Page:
Tuesday, August 02, 2005

At Swim, One Ambassador

Last night there was a farewell for Dan (HE Mr Daniel Mulhall to give him full respectful title!), the Irish Ambassador and his wife, Greta at Silverfish before they head back to Dublin.

Dan has been a wonderful ambassador not only for the country, but also for literature in general and Irish literature in particular and James Joyce's Ulysses in particularest of all. I thank him sincerely for all the help and support he gave us for the Litfest.

A farewell for a word lover has to be a bookish one, so there were readings of poetry and prose from several.

But the piece I loved most was this poem that Dan read out right at the beginning of the gathering. This charming poem, translated from the Celtic by Robin Flowers, was written more than a thousand years ago by an unknown Irish Monk, in the margins of a copy of St Paul's Epistles. The poet sees himself as a student pursuing knowledge in much the same way that his cat Pangur Ban (which means White Cat), pursued mice.

Pangur Ban

I and Pangur Bán, my cat
'Tis a like task we are at;
Hunting mice is his delight
Hunting words I sit all night.

Better far than praise of men
'Tis to sit with book and pen;
Pangur bears me no ill will,
He too plies his simple skill.

'Tis a merry thing to see
At our tasks how glad are we,
When at home we sit and find
Entertainment to our mind.

Oftentimes a mouse will stray
In the hero Pangur's way:
Oftentimes my keen thought set
Takes a meaning in its net.

'Gainst the wall he sets his eye
Full and fierce and sharp and sly;
'Gainst the wall of knowledge I
All my little wisdom try.

When a mouse darts from its den,
O how glad is Pangur then!
O what gladness do I prove
When I solve the doubts I love!

So in peace our tasks we ply,
Pangur Bán, my cat, and I;
In our arts we find our bliss,
I have mine and he has his.

Practice every day has made
Pangur perfect in his trade;
I get wisdom day and night
Turning darkness into light.

I chose an extract from At Swim Two Boys by Jamie O'Neill, a gay love story set in Ireland shortly before the Easter uprisings. I knew that Dan hasn't got round to reading it yet, and that when he does, he will be blown away by the prose style. O'Neill takes the language of Joyce and just runs with it. Who couldn't love a writer who can craft a sentence like "A carillon of coins chinkled in his pocket."?

If you want a taste of the book, you can read the first chapter of the book here.

I think O'Neill is very much a "writer's writer" - just look at how he plays tricks with "point of view", moving inside the main character's head, and then out again, in alternating paragraphs.


Anonymous said...

"A carillon of coins chinkled in his pocket." I like that. It sounds like he's having a lot of fun with the language :)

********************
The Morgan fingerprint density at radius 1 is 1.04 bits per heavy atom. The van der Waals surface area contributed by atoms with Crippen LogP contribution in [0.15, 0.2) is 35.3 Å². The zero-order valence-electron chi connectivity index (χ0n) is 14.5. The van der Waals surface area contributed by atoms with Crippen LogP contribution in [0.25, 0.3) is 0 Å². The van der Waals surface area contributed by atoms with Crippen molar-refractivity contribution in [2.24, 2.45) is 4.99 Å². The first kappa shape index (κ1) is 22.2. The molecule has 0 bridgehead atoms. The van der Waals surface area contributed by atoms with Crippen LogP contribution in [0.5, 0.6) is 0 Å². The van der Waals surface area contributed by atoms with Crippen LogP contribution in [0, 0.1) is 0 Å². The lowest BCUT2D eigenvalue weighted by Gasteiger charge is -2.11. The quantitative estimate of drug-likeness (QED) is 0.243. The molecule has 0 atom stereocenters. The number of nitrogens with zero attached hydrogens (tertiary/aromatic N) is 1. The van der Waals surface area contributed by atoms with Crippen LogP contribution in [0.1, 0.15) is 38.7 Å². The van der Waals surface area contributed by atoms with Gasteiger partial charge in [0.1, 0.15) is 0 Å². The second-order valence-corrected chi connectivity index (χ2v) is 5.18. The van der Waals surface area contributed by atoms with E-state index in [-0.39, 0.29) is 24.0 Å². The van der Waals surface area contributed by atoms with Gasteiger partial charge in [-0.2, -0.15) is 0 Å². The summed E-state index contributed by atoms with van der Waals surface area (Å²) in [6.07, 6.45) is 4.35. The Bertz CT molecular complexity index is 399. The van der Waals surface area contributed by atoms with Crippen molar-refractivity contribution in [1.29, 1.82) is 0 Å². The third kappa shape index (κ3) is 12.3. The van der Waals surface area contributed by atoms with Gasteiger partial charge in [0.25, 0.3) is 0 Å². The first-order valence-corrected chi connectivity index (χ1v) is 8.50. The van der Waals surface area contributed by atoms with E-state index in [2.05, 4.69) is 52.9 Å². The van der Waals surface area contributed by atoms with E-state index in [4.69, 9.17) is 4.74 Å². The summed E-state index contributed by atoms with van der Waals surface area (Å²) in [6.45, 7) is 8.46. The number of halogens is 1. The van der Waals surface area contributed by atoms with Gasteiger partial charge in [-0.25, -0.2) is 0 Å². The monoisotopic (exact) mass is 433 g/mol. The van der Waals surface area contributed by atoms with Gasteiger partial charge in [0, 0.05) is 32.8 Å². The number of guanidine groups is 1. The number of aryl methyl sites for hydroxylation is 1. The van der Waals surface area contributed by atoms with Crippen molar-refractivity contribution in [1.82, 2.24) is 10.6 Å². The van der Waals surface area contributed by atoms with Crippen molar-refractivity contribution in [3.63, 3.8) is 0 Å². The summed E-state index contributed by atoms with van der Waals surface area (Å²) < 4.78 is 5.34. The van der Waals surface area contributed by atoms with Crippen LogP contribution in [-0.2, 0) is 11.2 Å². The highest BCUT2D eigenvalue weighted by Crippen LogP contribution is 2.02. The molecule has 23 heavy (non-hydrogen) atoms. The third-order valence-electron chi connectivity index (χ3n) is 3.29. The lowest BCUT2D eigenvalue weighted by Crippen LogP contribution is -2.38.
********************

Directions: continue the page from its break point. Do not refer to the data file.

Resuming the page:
Anonymous said...

On second thought, I beg to differ with myself. I'm not sure about "chinkling" now. I don't know if "carillon" goes with "chinkling". Somehow "chinkling" reminds me of dirty metal (which is what coins are made of but maybe not carillons.) I'd have used "chimed" which is what a carillon normally does. A carillon of coins chimed in his pocket, calling out "spend me, spend me.." :)


bibliobibuli said...

I think the thing with "carillon" is that it is a whole range of different sounds ... each coins strikes a different note as it hits the others ... a chime is surely a single note?

I think "chinkling" sounds sparkly ...

And how nice that we can argue the weight and colour and taste and texture of words!!

Anonymous said...

Indeed. Most people I know are okay as far as people go, but if I try this sort of thing, the only response I get is "Huh ? what you say ah ?" which isn't actually much to go on.

I think "chime" is a series of repeated notes (as in "Westminster chime") so I think it would be quite apt in this case. Plus it sounds cleaner than "chinkled". I think it's because you have the stereotypical female mind (is this sexist ?). Anyway, I didn't realize that "chinkled" could sound that way until I sort of thought about it that way.. sort of all sparkly and bright. To me (and I suspect anyone with the stereotypical male mind) would probably be thinking "big dirty pieces of metal hitting each other repeatedly" (like in armor.)

bibliobibuli said...

Technically "chinkled" is a "blend word" containing both "chimed" and "tinkled". How clever is that? O'Neill invented it and now it's yours to use too, tomorrow.

I haven't a sterotypically anything mind, I hope. Hope the same for you. You ponder words, therefore are perfectly redeemable, even though you're male.

Anonymous said...

Another portmanteau..I don't know.. the "k" doesn't work right with the rest of the sentence.. all these nice smooth letters.. and then there's a "k". In the middle of a word yet. "k"'s in the middle of a word always sounds strange.. like "eke". And "tinkle" just reminded me of something else. If you chime while you tinkle, are you "chinkling" ? hmm.. excuse me I have to go chinkle. :)

bibliobibuli said...

Does your wit and wisdom know no bounds, oh happy chinkling wordsmith?!

If you're going to hang around for a while (and you seem to like it here) why not give yourself a name? I hate these blank faced anonymouses.

Anonymous said...

What's in a name ? a rose by any other name.. would still have thorns :) if it makes you happy though, I guess I'll pick a name.